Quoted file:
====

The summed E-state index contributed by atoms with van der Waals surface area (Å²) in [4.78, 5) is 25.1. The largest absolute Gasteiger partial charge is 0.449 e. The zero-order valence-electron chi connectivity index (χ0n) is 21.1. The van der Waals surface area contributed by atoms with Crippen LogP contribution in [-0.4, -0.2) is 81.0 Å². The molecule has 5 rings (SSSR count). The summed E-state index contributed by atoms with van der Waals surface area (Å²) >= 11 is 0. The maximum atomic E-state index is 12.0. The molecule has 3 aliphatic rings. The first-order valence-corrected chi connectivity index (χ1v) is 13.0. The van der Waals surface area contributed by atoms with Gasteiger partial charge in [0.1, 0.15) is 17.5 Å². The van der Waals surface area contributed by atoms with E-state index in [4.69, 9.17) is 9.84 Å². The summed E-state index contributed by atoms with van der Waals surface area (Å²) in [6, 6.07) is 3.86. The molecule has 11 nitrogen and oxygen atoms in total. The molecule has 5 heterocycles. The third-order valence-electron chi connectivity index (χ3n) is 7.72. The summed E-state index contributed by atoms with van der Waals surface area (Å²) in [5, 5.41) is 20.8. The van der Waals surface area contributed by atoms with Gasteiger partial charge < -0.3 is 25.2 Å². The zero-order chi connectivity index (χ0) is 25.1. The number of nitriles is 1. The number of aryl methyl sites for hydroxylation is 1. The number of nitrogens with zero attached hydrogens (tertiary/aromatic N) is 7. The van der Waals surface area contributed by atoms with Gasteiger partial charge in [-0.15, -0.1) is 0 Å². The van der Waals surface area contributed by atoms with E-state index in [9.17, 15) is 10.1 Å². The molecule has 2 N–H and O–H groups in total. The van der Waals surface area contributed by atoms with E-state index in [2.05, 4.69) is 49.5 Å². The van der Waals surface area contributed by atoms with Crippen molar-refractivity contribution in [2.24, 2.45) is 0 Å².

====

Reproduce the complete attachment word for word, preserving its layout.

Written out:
The summed E-state index contributed by atoms with van der Waals surface area (Å²) in [4.78, 5) is 25.1. The largest absolute Gasteiger partial charge is 0.449 e. The zero-order valence-electron chi connectivity index (χ0n) is 21.1. The van der Waals surface area contributed by atoms with Crippen LogP contribution in [-0.4, -0.2) is 81.0 Å². The molecule has 5 rings (SSSR count). The summed E-state index contributed by atoms with van der Waals surface area (Å²) >= 11 is 0. The maximum atomic E-state index is 12.0. The molecule has 3 aliphatic rings. The first-order valence-corrected chi connectivity index (χ1v) is 13.0. The van der Waals surface area contributed by atoms with Gasteiger partial charge in [0.1, 0.15) is 17.5 Å². The van der Waals surface area contributed by atoms with E-state index in [4.69, 9.17) is 9.84 Å². The summed E-state index contributed by atoms with van der Waals surface area (Å²) in [6, 6.07) is 3.86. The molecule has 11 nitrogen and oxygen atoms in total. The molecule has 5 heterocycles. The third-order valence-electron chi connectivity index (χ3n) is 7.72. The summed E-state index contributed by atoms with van der Waals surface area (Å²) in [5, 5.41) is 20.8. The van der Waals surface area contributed by atoms with Gasteiger partial charge < -0.3 is 25.2 Å². The zero-order chi connectivity index (χ0) is 25.1. The number of nitriles is 1. The number of aryl methyl sites for hydroxylation is 1. The number of nitrogens with zero attached hydrogens (tertiary/aromatic N) is 7. The van der Waals surface area contributed by atoms with Gasteiger partial charge in [-0.15, -0.1) is 0 Å². The van der Waals surface area contributed by atoms with E-state index in [9.17, 15) is 10.1 Å². The molecule has 2 N–H and O–H groups in total. The van der Waals surface area contributed by atoms with E-state index in [2.05, 4.69) is 49.5 Å². The van der Waals surface area contributed by atoms with Crippen molar-refractivity contribution in [2.24, 2.45) is 0 Å².